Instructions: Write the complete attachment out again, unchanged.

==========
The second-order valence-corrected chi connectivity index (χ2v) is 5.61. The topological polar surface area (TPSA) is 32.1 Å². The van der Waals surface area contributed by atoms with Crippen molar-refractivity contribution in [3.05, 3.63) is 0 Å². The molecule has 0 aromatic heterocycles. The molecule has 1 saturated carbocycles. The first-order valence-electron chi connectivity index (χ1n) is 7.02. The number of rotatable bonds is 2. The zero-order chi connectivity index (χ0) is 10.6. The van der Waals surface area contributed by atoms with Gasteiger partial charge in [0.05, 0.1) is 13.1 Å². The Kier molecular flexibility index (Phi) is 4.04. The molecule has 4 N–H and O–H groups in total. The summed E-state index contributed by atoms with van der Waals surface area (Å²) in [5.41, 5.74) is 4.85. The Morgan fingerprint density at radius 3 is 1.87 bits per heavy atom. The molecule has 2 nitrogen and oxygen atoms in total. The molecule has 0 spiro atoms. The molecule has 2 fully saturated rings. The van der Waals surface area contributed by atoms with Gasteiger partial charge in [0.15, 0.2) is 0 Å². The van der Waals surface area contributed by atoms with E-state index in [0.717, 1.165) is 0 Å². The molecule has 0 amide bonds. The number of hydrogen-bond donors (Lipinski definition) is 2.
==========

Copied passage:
The second-order valence-corrected chi connectivity index (χ2v) is 5.61. The topological polar surface area (TPSA) is 32.1 Å². The van der Waals surface area contributed by atoms with Crippen molar-refractivity contribution in [3.05, 3.63) is 0 Å². The molecule has 0 aromatic heterocycles. The molecule has 1 saturated carbocycles. The first-order valence-electron chi connectivity index (χ1n) is 7.02. The number of rotatable bonds is 2. The zero-order chi connectivity index (χ0) is 10.6. The van der Waals surface area contributed by atoms with Gasteiger partial charge in [0.05, 0.1) is 13.1 Å². The Kier molecular flexibility index (Phi) is 4.04. The molecule has 4 N–H and O–H groups in total. The summed E-state index contributed by atoms with van der Waals surface area (Å²) in [5.41, 5.74) is 4.85. The Morgan fingerprint density at radius 3 is 1.87 bits per heavy atom. The molecule has 2 nitrogen and oxygen atoms in total. The molecule has 0 spiro atoms. The molecule has 2 fully saturated rings. The van der Waals surface area contributed by atoms with Gasteiger partial charge in [0.15, 0.2) is 0 Å². The van der Waals surface area contributed by atoms with E-state index in [0.717, 1.165) is 0 Å². The molecule has 0 amide bonds. The number of hydrogen-bond donors (Lipinski definition) is 2.